Mechanical Turk: Paying for a customer centric brand?
When we think of interfaces between human beings and computers, we usually assume that the human being is the one requesting that a task be completed, and the computer is completing the task and providing the results. What if this process were reversed and a computer program could ask a human being to perform a task and return the results? What if it could coordinate many human beings to perform a task?
What if? indeed…
The latest Amazon initiative is very ambitious, not in its ‘technicalness’ but in its sociality. This is a big deal. It’s applying the dynamics of adwords which pushes ‘appropriate’ content to websites, to ‘pull’ in appropriate information and convert that into usable computer readable data.
… the Amazon Mechanical Turk web service solves the problem of building
applications that until now have not worked well because they lack
human intelligence. Humans are much more effective than computers at
solving some types of problems, like finding specific objects in
pictures, evaluating beauty, or translating text. The idea of the
Amazon Mechanical Turk web service is to give developers a programmable
interface to a network of humans to solve these kinds of problems and
incorporate this human intelligence into their applications.
The "Mechanical Turk" is e ssentially a labour exchange for micro-tasks, or Human Intelligence Tasks [vis a vis Artificial Intellugence]- the kind of things that computer-based intelligence just can’t do as effectively as you or me – such as finding objects in pictures.
What kind of micro tasks? Well if these were personal tasks they’d be of the scratching your arse variety. They’re *that* micro. But these tasks being predominantly around product and editorial opinion the micro-tasks range from your "image adjustment" [i.e. finding objects or views on appropriate images] to "produce desciption content" [i.e. does this describe your understanding of a product well.] One of the main uses at the moment is from Amazon’s search A9 – which is trying to find best fit pictures of businesses in street level photography – which will improve their search ‘effectiveness’.
But let’s be straight here – your views don’t matter on their own. You’re one of a crowd. And in one case a 16367 big crowd where your views can be quantified and statistical significance can be achieved and the data munged so scripts can use it.
So, Amazon and their clients are paying for consumer research? Kind of. Some of it is sub-editing, proofing work but all of it is by your customers, by ‘real’ people – and that constitutes research. It’s the ideal business scenario – getting your customers to describe the things that they would buy, findging out what matters to them. But instead of analysing the information there are scripts used to transfer it straight to use.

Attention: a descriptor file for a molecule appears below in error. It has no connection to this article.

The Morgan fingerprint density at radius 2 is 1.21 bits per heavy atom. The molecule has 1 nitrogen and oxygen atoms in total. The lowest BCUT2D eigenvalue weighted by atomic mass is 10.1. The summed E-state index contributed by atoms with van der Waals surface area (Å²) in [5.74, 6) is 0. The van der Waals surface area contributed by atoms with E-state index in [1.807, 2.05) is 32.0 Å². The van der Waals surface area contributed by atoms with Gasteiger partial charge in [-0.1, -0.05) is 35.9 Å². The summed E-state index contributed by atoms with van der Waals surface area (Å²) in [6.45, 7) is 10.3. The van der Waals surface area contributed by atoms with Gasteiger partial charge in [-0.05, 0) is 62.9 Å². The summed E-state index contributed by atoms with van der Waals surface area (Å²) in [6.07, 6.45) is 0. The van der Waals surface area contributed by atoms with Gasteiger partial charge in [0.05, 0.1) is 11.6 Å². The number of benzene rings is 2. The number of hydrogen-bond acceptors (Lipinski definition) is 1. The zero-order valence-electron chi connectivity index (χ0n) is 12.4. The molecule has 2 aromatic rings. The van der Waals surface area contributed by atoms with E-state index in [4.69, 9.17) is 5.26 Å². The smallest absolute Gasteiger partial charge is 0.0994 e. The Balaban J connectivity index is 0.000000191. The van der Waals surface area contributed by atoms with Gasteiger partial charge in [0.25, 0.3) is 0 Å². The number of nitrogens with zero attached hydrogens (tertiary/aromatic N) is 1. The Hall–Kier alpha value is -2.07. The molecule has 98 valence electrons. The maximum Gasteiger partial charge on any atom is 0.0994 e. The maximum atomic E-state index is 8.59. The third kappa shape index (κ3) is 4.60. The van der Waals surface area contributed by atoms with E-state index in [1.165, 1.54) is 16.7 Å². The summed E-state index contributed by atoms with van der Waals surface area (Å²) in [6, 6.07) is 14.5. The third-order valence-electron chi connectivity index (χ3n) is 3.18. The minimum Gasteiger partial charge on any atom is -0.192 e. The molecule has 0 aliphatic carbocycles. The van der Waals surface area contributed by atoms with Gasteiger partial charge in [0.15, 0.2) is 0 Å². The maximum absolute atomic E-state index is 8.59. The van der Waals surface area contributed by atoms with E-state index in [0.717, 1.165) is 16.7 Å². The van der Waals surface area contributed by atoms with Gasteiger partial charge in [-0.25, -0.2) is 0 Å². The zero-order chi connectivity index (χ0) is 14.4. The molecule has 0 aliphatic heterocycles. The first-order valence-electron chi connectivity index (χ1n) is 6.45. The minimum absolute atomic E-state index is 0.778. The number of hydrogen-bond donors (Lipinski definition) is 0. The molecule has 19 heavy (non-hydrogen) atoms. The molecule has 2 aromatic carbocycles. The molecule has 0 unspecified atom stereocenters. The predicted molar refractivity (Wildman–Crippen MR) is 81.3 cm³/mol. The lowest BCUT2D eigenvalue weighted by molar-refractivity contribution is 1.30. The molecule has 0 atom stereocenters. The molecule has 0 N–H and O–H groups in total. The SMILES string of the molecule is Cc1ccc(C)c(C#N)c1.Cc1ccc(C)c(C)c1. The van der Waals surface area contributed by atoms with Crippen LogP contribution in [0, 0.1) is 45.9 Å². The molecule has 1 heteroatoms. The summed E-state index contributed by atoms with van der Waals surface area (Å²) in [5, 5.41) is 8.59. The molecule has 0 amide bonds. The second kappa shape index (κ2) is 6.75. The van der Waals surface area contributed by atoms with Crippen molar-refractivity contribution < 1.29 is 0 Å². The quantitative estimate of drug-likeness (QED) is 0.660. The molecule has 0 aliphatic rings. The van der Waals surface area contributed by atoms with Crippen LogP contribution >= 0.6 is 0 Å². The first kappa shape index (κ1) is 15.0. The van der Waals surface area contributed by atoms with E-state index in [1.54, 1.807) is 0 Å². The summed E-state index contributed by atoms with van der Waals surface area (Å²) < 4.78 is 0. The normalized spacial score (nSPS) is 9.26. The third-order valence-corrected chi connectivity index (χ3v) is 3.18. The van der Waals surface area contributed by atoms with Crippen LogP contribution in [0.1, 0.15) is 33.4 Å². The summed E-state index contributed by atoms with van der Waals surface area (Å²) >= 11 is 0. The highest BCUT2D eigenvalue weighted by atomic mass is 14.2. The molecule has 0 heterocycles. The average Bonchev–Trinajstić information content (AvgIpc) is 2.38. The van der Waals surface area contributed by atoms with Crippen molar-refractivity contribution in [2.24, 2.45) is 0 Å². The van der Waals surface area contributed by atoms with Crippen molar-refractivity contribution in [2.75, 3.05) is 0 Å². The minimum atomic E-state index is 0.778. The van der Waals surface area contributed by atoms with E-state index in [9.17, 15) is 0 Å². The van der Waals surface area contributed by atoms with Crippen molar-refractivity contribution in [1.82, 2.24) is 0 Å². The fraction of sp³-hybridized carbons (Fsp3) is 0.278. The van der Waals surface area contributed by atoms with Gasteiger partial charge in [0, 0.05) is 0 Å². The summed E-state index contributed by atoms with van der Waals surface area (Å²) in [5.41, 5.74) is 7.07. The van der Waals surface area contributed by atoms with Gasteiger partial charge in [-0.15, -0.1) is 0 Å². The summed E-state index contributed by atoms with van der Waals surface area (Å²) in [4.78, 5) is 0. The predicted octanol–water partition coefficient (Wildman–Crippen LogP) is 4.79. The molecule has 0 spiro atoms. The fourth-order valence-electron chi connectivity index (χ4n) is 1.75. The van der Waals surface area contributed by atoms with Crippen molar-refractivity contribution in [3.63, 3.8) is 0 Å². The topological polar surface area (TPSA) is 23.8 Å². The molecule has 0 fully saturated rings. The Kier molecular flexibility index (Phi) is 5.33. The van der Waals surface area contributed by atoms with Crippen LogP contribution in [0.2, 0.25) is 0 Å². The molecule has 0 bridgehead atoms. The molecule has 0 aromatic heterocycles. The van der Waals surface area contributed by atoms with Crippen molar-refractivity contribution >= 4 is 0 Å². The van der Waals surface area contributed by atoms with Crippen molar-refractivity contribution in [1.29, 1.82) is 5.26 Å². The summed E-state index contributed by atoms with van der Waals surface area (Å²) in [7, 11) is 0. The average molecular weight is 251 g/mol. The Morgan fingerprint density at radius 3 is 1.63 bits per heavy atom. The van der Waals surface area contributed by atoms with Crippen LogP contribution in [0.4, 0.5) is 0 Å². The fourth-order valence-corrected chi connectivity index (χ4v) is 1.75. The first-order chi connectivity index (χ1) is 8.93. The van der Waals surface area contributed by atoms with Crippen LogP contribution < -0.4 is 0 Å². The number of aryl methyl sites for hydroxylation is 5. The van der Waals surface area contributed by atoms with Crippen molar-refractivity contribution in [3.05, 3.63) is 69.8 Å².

The Mechanical Turk is a great concept for exchange. But my final point is that I believe MT is also an extension of the loyalty card scheme, an extension of customer-centric marketing, for two reasons:
1. Amazon is too big to do effective "marketing as conversation" type customer engagement – it just can’t. But Amazon is as Chris Anderson states a "Long Tail" business, perhaps the best example of all, and it needs to deal with its customers personally – have a high level of interaction. So how can Amazon ‘reward’ people for their contribution to their effort if it can’t thank you in person? Financially, of course. These payments are nothing more than the financial equivalent of saying "thank you". The payments are *tiny*. To make it worthwhile you’d have to be doing a lot of HITS. And to actually understand the task and then undertake it takes a minimum of a few minutes. $.03 for a few minutes work? Perhaps if you were so on the margins of the economy – but who, with a computer and a bank account ‘is’? You’re likely to do this work, this HIT, as a loyal customer.
2. As your HITS payments literally hit your Amazon account you are able to use them to buy good or "Transfer your earnings to your bank account or to your Amazon.com gift certificate balance.". Would you really exchange that $1.20 into cash? Or would you use it to ‘subsidise’ that "special offer" that Amazon is thrusting at you? Is it worth transfering such low amounts? I’m sure Amazon expect most customers to retain their balance in Bank Amazon and redeem tham as you would Nectar points.